XI. Hands-on Workshop

Wednesday, April 22

XII. Hands-on Workshop
  • Sablefish focus group mini-workshop (mini-agenda Appendix 2)
  • All other species –Traynor Room
XIII. Demonstration: Isomet 5000 saw with Short during Wednesday afternoon.

Thursday, April 23

XIV. Concluding CARE Business

A. Recommendations CARE to CARE 2009
  1. Members will check CARE forum on a regular basis to continue trial assessing the usefulness of the forum. Post general CARE announcements and emails to the forum for the membership’s information. Also, will look into a method of letting members know when an email or new updates have occurred.
  2. Proposed focus for the 2011 CARE meeting: Digital imaging is a useful tool for documenting methodologies as well as for cataloging and sharing images for the purpose of structure exchanges. Review and discuss optimal use of digital imaging technology for age readers. Topics of interest include equipment, software, and image acquisition/storage, processing, and cataloging. Industry reps would be a benefit to present equipment and software.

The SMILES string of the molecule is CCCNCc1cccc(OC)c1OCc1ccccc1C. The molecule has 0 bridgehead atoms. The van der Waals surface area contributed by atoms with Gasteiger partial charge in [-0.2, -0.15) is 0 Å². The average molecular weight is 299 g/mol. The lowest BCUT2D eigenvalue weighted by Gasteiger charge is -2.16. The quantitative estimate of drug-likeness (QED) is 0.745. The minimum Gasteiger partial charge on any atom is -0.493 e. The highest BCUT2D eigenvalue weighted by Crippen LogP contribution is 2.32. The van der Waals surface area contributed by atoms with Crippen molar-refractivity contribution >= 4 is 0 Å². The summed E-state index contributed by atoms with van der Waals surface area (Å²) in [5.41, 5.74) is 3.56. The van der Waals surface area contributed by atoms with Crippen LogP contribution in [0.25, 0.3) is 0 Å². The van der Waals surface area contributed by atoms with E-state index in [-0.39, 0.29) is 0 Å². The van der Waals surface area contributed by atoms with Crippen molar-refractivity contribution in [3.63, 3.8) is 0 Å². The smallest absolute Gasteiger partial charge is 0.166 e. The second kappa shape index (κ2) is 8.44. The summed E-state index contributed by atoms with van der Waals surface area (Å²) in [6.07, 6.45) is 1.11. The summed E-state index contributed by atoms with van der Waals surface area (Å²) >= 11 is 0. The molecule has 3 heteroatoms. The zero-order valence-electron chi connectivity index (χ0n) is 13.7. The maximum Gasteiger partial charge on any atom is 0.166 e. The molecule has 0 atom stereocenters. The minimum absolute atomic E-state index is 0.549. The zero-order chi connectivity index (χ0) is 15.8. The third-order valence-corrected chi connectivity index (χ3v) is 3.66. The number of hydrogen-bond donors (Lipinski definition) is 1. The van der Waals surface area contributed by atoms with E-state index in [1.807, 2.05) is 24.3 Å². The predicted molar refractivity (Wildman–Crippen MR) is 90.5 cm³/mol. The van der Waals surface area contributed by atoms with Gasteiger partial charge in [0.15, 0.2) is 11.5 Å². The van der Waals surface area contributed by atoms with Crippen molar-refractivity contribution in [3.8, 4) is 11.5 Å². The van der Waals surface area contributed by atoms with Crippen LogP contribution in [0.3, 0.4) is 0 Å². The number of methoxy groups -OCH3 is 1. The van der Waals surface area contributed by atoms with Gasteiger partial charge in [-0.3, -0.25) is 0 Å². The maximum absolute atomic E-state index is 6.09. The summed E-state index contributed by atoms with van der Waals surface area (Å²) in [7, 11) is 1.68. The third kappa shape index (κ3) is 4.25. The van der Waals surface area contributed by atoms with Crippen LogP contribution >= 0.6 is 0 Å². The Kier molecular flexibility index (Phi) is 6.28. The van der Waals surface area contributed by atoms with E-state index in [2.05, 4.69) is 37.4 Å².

3. Submit CARE poster abstract to the International Otolith Symposium to be held later in 2009. Gillespie reads the abstract that the working group has drafted during the workshop. All members agree to the abstract and Gillespie agrees to follow up on the abstract as well as the poster presentation.
  4. This includes Charter additions or changes to the website. Activity should include the addition of the latest Charter updates, revision of the Charter introduction on the web page to clarify contents and to add links to sections, and to add in a working group section to highlight the purpose and current activities with a link to a past achievements “archive”.
  5. Work towards posting all CASE invoices from current and historical structure exchanges as PDF’s on website by linking each to respective line on the Exchange Table.